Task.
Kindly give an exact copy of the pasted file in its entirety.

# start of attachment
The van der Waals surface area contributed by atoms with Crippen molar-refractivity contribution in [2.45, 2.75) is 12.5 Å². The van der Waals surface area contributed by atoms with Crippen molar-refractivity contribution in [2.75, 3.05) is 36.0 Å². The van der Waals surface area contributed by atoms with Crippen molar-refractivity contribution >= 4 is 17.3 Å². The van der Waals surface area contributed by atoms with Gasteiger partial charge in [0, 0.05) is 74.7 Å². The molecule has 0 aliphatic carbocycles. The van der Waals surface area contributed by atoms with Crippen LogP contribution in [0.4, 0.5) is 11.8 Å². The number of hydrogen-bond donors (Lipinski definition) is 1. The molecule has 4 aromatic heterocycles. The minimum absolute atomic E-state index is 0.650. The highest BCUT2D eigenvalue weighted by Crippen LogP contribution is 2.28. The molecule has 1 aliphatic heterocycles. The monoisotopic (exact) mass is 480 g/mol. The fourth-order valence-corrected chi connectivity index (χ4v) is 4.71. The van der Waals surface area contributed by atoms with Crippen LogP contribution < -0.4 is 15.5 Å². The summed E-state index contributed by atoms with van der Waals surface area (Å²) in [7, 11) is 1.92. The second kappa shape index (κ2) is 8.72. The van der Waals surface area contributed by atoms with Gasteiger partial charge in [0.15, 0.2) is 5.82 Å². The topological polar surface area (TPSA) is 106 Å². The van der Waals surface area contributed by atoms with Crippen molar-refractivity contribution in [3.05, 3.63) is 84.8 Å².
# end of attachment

The van der Waals surface area contributed by atoms with Crippen molar-refractivity contribution in [2.45, 2.75) is 12.5 Å². The van der Waals surface area contributed by atoms with Crippen molar-refractivity contribution in [2.75, 3.05) is 36.0 Å². The van der Waals surface area contributed by atoms with Crippen molar-refractivity contribution >= 4 is 17.3 Å². The van der Waals surface area contributed by atoms with Gasteiger partial charge in [0, 0.05) is 74.7 Å². The molecule has 0 aliphatic carbocycles. The van der Waals surface area contributed by atoms with Crippen LogP contribution in [0.4, 0.5) is 11.8 Å². The number of hydrogen-bond donors (Lipinski definition) is 1. The molecule has 4 aromatic heterocycles. The minimum absolute atomic E-state index is 0.650. The highest BCUT2D eigenvalue weighted by Crippen LogP contribution is 2.28. The molecule has 1 aliphatic heterocycles. The monoisotopic (exact) mass is 480 g/mol. The fourth-order valence-corrected chi connectivity index (χ4v) is 4.71. The van der Waals surface area contributed by atoms with Crippen LogP contribution < -0.4 is 15.5 Å². The summed E-state index contributed by atoms with van der Waals surface area (Å²) in [7, 11) is 1.92. The second kappa shape index (κ2) is 8.72. The van der Waals surface area contributed by atoms with Gasteiger partial charge in [0.15, 0.2) is 5.82 Å². The topological polar surface area (TPSA) is 106 Å². The van der Waals surface area contributed by atoms with Crippen molar-refractivity contribution in [3.05, 3.63) is 84.8 Å².